Jean-Marie Blas de Robles: “To be quite frank, I think the only thing we can do is to try to write our best, to create literature and poetry. It’s only in seeking excellence, that we can make progress. I don’t think we can bring about a rapprochement of cultures artificially – through politics or economics. I’m very pessimistic concerning these artificial attempts.”
George Blecher: “I think it would help if President Obama would just take an hour each week and just get on the television or the radio and read a book out loud to the whole nation. So it wouldn’t be a bad idea to work from the top down.”
Mikael Niemi: “This is for everyone, for the writers, for the readers: Read for your children, read out loud for your children. That’s where literature started for me, and I hope it will be for my children too. Read out loud, be together with a story.”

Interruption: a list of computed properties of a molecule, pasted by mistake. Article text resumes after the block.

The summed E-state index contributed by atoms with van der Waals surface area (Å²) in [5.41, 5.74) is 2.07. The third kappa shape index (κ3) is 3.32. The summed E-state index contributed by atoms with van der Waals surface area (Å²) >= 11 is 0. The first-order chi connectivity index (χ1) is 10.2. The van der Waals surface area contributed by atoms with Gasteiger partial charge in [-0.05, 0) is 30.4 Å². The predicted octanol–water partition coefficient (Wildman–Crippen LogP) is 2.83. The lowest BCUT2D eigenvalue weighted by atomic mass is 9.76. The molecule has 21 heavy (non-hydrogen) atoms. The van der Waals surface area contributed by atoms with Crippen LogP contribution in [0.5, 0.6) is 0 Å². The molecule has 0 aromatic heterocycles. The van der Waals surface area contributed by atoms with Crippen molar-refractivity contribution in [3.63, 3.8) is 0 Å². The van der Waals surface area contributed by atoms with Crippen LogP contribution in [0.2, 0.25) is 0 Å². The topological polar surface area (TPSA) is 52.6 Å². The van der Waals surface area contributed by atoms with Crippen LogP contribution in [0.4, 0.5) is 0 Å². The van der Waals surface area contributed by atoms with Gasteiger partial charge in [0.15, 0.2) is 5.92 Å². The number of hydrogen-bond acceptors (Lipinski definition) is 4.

That was the Swedish writer, Mikael Niemi, ending that extract from a discussion that took place last month at the international Bookworld book fair here in Prague. The participants were Maria Peura and Veijo Baltzar from Finland, Mikael Niemi from Sweden, George Blecher from both New York City and Denmark, the globetrotting Jean-Marie Blas de Robles, who writes in French, and the London-based Welsh-born writer, Sarah Waters. Many thanks to them all for giving us a flavour of the many-layered world of writing in today’s Europe and beyond.